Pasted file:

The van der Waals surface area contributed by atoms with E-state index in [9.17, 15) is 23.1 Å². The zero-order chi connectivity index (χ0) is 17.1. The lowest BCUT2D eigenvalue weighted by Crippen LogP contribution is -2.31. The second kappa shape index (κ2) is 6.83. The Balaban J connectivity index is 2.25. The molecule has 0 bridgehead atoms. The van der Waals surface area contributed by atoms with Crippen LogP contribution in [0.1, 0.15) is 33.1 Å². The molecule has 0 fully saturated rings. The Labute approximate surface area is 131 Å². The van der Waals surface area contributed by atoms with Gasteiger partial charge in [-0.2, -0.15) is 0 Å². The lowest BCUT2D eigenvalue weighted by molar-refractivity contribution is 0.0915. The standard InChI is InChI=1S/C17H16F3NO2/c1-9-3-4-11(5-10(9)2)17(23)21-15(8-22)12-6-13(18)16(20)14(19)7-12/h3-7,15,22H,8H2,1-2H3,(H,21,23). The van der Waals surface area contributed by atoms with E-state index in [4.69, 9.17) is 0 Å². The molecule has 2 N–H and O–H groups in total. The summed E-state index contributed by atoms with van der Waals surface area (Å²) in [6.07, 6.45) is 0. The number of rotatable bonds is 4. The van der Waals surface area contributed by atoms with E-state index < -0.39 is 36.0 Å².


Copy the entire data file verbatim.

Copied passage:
The van der Waals surface area contributed by atoms with E-state index in [9.17, 15) is 23.1 Å². The zero-order chi connectivity index (χ0) is 17.1. The lowest BCUT2D eigenvalue weighted by Crippen LogP contribution is -2.31. The second kappa shape index (κ2) is 6.83. The Balaban J connectivity index is 2.25. The molecule has 0 bridgehead atoms. The van der Waals surface area contributed by atoms with Crippen LogP contribution in [0.1, 0.15) is 33.1 Å². The molecule has 0 fully saturated rings. The Labute approximate surface area is 131 Å². The van der Waals surface area contributed by atoms with Gasteiger partial charge in [-0.2, -0.15) is 0 Å². The lowest BCUT2D eigenvalue weighted by molar-refractivity contribution is 0.0915. The standard InChI is InChI=1S/C17H16F3NO2/c1-9-3-4-11(5-10(9)2)17(23)21-15(8-22)12-6-13(18)16(20)14(19)7-12/h3-7,15,22H,8H2,1-2H3,(H,21,23). The van der Waals surface area contributed by atoms with E-state index in [4.69, 9.17) is 0 Å². The molecule has 2 N–H and O–H groups in total. The summed E-state index contributed by atoms with van der Waals surface area (Å²) in [6.07, 6.45) is 0. The number of rotatable bonds is 4. The van der Waals surface area contributed by atoms with E-state index < -0.39 is 36.0 Å².